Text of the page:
First is the existing regulatory backdrop—the Endangered Species Act, Clean Water Act, even the Federal Land Policy Management Act, and Natural Resource Damages Assessments, among other statutes. All of these laws require mitigation or recompense for various environmental impacts—whether to species, wetlands, or public lands, waters, and resources.

Those requirements imply the need for and sources of non-federal environmental investments. These dollars are significant. Natural Resource Damages settlements net an average payout of $100 million per year. Occasionally, individual settlements exceed $100 million. Such funds often combine with other sources to achieve significant environmental benefits.  For example, $3 million in NRD funds resulting from a settlement regarding harbor contamination in Rhode Island were combined with private-sector and nonprofit funds toward purchase of 1.5 million acres of loon nesting habitat in Maine. Elsewhere, $400,000 in NRD funds combined with Coast Guard and other nonprofit funding to protect and monitor common eider nesting habitat. Or consider wetland mitigation banks, which are emerging at a pace of 30 to 50 per year, and credits for many of these banks are “sold out.”

Let us turn now to a second brushstroke—the Nation’s huge water and wastewater infrastructure backlogs.  The American Society of Civil Engineers grades drinking water and wastewater infrastructure as poor. These ratings are reflected in the estimated $390 billion price tag to update or replace wastewater systems alone.

What do these enormous price tags have to do with a conservation mission?  Cities across the Nation are looking for better, cheaper, smarter ways to meet their infrastructure needs. And sometimes—perhaps even often—that means going “natural”—investing in floodplain restoration, open space and permeable surfacing, and watershed protection.  Philadelphia, for example, is proposing to convert 34 percent of its area to permeable surface at a fraction of the $6-$8 billion price tag to build tunnels and new pipes to eliminate sewage overflow. On a smaller scale, Seattle’s use of “green infrastructure” reduces stormwater runoff volumes at a cost 25 percent less than the traditional alternative.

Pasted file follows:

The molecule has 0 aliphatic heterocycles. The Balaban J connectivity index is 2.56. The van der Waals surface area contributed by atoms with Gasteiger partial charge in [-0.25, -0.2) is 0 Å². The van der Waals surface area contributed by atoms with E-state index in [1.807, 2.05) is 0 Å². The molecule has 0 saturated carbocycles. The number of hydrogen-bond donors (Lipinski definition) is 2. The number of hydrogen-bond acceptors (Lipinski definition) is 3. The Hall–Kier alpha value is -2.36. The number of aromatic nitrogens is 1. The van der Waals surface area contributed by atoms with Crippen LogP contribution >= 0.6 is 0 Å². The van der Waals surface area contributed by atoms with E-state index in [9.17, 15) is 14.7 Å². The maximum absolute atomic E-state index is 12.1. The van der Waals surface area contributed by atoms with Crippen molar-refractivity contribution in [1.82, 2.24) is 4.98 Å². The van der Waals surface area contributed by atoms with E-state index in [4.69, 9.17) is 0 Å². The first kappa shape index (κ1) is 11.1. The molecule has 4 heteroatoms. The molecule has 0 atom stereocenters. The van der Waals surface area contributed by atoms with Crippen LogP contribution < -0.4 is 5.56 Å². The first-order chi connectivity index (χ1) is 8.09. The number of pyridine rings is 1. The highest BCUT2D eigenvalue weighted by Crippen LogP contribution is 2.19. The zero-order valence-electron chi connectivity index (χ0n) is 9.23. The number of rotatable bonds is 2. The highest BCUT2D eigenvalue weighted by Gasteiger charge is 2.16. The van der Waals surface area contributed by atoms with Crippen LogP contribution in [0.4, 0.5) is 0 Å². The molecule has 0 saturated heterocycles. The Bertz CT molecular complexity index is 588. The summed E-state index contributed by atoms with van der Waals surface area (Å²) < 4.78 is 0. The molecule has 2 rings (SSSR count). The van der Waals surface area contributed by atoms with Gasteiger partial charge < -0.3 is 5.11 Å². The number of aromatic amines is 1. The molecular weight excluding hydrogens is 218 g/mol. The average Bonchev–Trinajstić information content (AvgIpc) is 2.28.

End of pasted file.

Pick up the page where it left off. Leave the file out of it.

The third brush struck on the landscape is the ongoing conservation investment commitments associated with existing programs. Those gathered know these data better than I do, but 25 states have state-level “purchase of agricultural easement” programs. Many states have passed conservation bonds, designated lottery funds to conservation, added fractions to sales taxes to support land acquisition, used real estate transfer fees to support conservation, and taxed oil, gas, and mineral production to provide environmental benefits. Indeed, over many years, the conservation community nationwide has been a big booster of these efforts.  At the Federal level, Migratory Bird monies from Duck Stamps, Farm Bill conservation programs, other mandatory monies, and Department of Defense compatible use conservation funds all continue to support protection, restoration, and enhancement of lands, water, and wildlife. All these funding sources provide at least some buffer to the ebbs and flows and vulnerability of annual federal appropriations for conservation.

The final element of the conservation tableau pertains to natural hazards. Over the past century, the number of natural disasters has increased more than 40-fold, rising from less than 10 in the first decades of the last century to over 400 in the last decades of the 20th century. Costs to address these disasters climbed from $1 billion in 1900 to more than $200 billion in 2005.

Many of these disasters were amplified as consequence of ecosystem transformations and degradation.  Ecosystem protection and restoration offer significant, often cost-effective strategies for reducing the impacts of these natural hazards. Investments in the protection or restoration of floodplains, coastal dunes, and sea marshes can enhance resilience to severe storms.  For example, evaluation of dune protection in North Carolina showed marked reductions in threatened and destroyed buildings compared to areas without dune protection.

Let me recap the policy landscape, then turn to implications for policy strategies. On the negative side of the ledger are fiscal constraints, economic instability, and, among many new members in the Congress, a disinterest in environmental matters. Among the mixed signals are public attitudes—lukewarm, even skeptical, d abstract environmental matters but more supportive of environmental progress on specific issues. On the positive side, we see existing regulatory drivers for action, some continuing (and significant) funding flows, and BIG NEEDS that may be harnessed toward galvanizing environmental investments.

What are implications of this tableau for conservation? Beyond the imperative starting point of setting clear goals, I offer a quick spectrum of thoughts on five key strategy questions.